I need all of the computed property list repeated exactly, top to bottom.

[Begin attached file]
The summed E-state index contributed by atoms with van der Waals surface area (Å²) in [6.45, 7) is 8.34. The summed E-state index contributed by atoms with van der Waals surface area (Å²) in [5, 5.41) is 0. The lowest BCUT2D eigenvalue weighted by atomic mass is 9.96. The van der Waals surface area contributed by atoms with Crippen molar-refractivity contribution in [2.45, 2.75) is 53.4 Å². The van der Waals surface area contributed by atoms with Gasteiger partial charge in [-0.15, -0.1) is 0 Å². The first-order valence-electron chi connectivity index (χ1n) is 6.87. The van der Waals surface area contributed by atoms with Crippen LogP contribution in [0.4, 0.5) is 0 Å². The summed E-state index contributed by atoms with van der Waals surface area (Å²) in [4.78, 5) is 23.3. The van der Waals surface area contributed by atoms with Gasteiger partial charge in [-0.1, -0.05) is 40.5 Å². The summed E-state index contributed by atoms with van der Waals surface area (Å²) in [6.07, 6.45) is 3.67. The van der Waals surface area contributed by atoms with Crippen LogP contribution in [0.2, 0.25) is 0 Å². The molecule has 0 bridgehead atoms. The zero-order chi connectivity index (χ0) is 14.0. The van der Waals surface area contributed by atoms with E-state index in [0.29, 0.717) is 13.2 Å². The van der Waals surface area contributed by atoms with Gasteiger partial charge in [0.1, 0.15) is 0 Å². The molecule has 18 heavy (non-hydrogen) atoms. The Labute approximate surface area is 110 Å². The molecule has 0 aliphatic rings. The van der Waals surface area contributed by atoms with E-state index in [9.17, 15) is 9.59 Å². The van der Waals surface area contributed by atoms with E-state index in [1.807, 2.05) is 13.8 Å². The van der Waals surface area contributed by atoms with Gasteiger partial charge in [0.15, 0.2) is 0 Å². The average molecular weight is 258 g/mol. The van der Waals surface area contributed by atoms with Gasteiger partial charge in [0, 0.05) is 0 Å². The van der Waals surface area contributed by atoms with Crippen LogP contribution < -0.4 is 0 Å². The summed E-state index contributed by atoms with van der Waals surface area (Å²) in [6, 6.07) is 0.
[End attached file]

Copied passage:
The summed E-state index contributed by atoms with van der Waals surface area (Å²) in [6.45, 7) is 8.34. The summed E-state index contributed by atoms with van der Waals surface area (Å²) in [5, 5.41) is 0. The lowest BCUT2D eigenvalue weighted by atomic mass is 9.96. The van der Waals surface area contributed by atoms with Crippen molar-refractivity contribution in [2.45, 2.75) is 53.4 Å². The van der Waals surface area contributed by atoms with Gasteiger partial charge in [-0.15, -0.1) is 0 Å². The first-order valence-electron chi connectivity index (χ1n) is 6.87. The van der Waals surface area contributed by atoms with Crippen LogP contribution in [0.4, 0.5) is 0 Å². The summed E-state index contributed by atoms with van der Waals surface area (Å²) in [4.78, 5) is 23.3. The van der Waals surface area contributed by atoms with Gasteiger partial charge in [-0.1, -0.05) is 40.5 Å². The summed E-state index contributed by atoms with van der Waals surface area (Å²) in [6.07, 6.45) is 3.67. The van der Waals surface area contributed by atoms with Crippen LogP contribution in [0.2, 0.25) is 0 Å². The molecule has 0 bridgehead atoms. The zero-order chi connectivity index (χ0) is 14.0. The van der Waals surface area contributed by atoms with E-state index in [0.29, 0.717) is 13.2 Å². The van der Waals surface area contributed by atoms with Gasteiger partial charge in [0.1, 0.15) is 0 Å². The molecule has 18 heavy (non-hydrogen) atoms. The Labute approximate surface area is 110 Å². The molecule has 0 aliphatic rings. The van der Waals surface area contributed by atoms with E-state index in [9.17, 15) is 9.59 Å². The van der Waals surface area contributed by atoms with E-state index in [1.807, 2.05) is 13.8 Å². The van der Waals surface area contributed by atoms with Gasteiger partial charge in [0.15, 0.2) is 0 Å². The average molecular weight is 258 g/mol. The van der Waals surface area contributed by atoms with Gasteiger partial charge in [0, 0.05) is 0 Å². The van der Waals surface area contributed by atoms with Crippen LogP contribution < -0.4 is 0 Å². The summed E-state index contributed by atoms with van der Waals surface area (Å²) in [6, 6.07) is 0.